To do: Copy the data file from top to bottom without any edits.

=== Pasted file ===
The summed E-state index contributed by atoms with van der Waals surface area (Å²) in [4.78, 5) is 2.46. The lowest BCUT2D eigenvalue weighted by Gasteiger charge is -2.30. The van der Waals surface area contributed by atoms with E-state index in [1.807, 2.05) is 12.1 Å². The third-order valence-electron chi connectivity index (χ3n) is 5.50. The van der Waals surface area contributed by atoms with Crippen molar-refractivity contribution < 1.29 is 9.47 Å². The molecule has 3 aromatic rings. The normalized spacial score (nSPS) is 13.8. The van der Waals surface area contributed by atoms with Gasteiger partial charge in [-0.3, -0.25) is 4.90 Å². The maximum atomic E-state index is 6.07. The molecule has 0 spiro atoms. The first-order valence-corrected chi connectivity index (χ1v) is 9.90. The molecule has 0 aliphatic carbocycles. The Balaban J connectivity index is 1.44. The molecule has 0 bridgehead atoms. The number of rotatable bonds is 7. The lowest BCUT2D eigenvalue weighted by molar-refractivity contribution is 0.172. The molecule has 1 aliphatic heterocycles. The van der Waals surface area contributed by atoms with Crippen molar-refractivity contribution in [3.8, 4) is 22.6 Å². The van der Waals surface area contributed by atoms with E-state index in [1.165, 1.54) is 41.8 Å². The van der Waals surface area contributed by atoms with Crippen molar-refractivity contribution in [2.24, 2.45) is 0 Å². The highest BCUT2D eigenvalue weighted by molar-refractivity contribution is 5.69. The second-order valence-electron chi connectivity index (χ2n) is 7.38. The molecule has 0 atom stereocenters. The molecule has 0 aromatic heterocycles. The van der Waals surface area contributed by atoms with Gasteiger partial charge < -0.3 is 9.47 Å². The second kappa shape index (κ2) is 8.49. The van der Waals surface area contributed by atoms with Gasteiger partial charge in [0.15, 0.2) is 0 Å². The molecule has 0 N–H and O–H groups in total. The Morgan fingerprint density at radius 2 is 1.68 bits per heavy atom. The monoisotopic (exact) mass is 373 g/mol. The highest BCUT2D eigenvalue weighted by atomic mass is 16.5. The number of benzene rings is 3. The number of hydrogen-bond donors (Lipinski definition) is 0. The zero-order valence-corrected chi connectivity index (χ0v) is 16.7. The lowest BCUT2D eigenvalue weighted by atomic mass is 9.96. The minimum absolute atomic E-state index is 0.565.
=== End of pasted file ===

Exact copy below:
The summed E-state index contributed by atoms with van der Waals surface area (Å²) in [4.78, 5) is 2.46. The lowest BCUT2D eigenvalue weighted by Gasteiger charge is -2.30. The van der Waals surface area contributed by atoms with E-state index in [1.807, 2.05) is 12.1 Å². The third-order valence-electron chi connectivity index (χ3n) is 5.50. The van der Waals surface area contributed by atoms with Crippen molar-refractivity contribution < 1.29 is 9.47 Å². The molecule has 3 aromatic rings. The normalized spacial score (nSPS) is 13.8. The van der Waals surface area contributed by atoms with Gasteiger partial charge in [-0.3, -0.25) is 4.90 Å². The maximum atomic E-state index is 6.07. The molecule has 0 spiro atoms. The first-order valence-corrected chi connectivity index (χ1v) is 9.90. The molecule has 0 aliphatic carbocycles. The Balaban J connectivity index is 1.44. The molecule has 0 bridgehead atoms. The number of rotatable bonds is 7. The lowest BCUT2D eigenvalue weighted by molar-refractivity contribution is 0.172. The molecule has 1 aliphatic heterocycles. The van der Waals surface area contributed by atoms with Crippen molar-refractivity contribution in [3.8, 4) is 22.6 Å². The van der Waals surface area contributed by atoms with E-state index in [1.165, 1.54) is 41.8 Å². The van der Waals surface area contributed by atoms with Crippen molar-refractivity contribution in [2.24, 2.45) is 0 Å². The highest BCUT2D eigenvalue weighted by molar-refractivity contribution is 5.69. The second-order valence-electron chi connectivity index (χ2n) is 7.38. The molecule has 0 atom stereocenters. The molecule has 0 aromatic heterocycles. The van der Waals surface area contributed by atoms with Gasteiger partial charge < -0.3 is 9.47 Å². The second kappa shape index (κ2) is 8.49. The van der Waals surface area contributed by atoms with Gasteiger partial charge in [0.15, 0.2) is 0 Å². The molecule has 0 N–H and O–H groups in total. The Morgan fingerprint density at radius 2 is 1.68 bits per heavy atom. The monoisotopic (exact) mass is 373 g/mol. The highest BCUT2D eigenvalue weighted by atomic mass is 16.5. The number of benzene rings is 3. The number of hydrogen-bond donors (Lipinski definition) is 0. The zero-order valence-corrected chi connectivity index (χ0v) is 16.7. The lowest BCUT2D eigenvalue weighted by atomic mass is 9.96. The minimum absolute atomic E-state index is 0.565.